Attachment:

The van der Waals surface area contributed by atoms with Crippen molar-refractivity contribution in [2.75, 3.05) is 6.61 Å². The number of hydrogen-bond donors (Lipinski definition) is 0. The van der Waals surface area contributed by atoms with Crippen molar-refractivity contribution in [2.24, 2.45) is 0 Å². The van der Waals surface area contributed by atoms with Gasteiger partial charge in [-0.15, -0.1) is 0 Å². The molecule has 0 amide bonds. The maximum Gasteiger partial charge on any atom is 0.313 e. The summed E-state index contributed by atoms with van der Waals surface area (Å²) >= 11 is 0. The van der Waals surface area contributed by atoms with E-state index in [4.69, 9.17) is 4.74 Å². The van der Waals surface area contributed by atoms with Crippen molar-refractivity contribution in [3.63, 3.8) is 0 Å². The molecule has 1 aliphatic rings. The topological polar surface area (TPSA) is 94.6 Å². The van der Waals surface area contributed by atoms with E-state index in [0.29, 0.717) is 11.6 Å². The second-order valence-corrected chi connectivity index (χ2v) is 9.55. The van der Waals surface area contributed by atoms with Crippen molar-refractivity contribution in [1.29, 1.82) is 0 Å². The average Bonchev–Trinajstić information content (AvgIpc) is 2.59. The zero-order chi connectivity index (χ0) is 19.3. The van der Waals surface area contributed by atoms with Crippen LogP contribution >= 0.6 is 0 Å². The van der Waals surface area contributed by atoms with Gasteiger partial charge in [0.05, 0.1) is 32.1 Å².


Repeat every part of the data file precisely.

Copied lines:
The van der Waals surface area contributed by atoms with Crippen molar-refractivity contribution in [2.75, 3.05) is 6.61 Å². The number of hydrogen-bond donors (Lipinski definition) is 0. The van der Waals surface area contributed by atoms with Crippen molar-refractivity contribution in [2.24, 2.45) is 0 Å². The van der Waals surface area contributed by atoms with Gasteiger partial charge in [-0.15, -0.1) is 0 Å². The molecule has 0 amide bonds. The maximum Gasteiger partial charge on any atom is 0.313 e. The summed E-state index contributed by atoms with van der Waals surface area (Å²) >= 11 is 0. The van der Waals surface area contributed by atoms with E-state index in [4.69, 9.17) is 4.74 Å². The van der Waals surface area contributed by atoms with Crippen molar-refractivity contribution in [3.63, 3.8) is 0 Å². The molecule has 1 aliphatic rings. The topological polar surface area (TPSA) is 94.6 Å². The van der Waals surface area contributed by atoms with E-state index in [0.29, 0.717) is 11.6 Å². The second-order valence-corrected chi connectivity index (χ2v) is 9.55. The van der Waals surface area contributed by atoms with Crippen molar-refractivity contribution in [1.29, 1.82) is 0 Å². The average Bonchev–Trinajstić information content (AvgIpc) is 2.59. The zero-order chi connectivity index (χ0) is 19.3. The van der Waals surface area contributed by atoms with Crippen LogP contribution >= 0.6 is 0 Å². The van der Waals surface area contributed by atoms with Gasteiger partial charge in [0.05, 0.1) is 32.1 Å².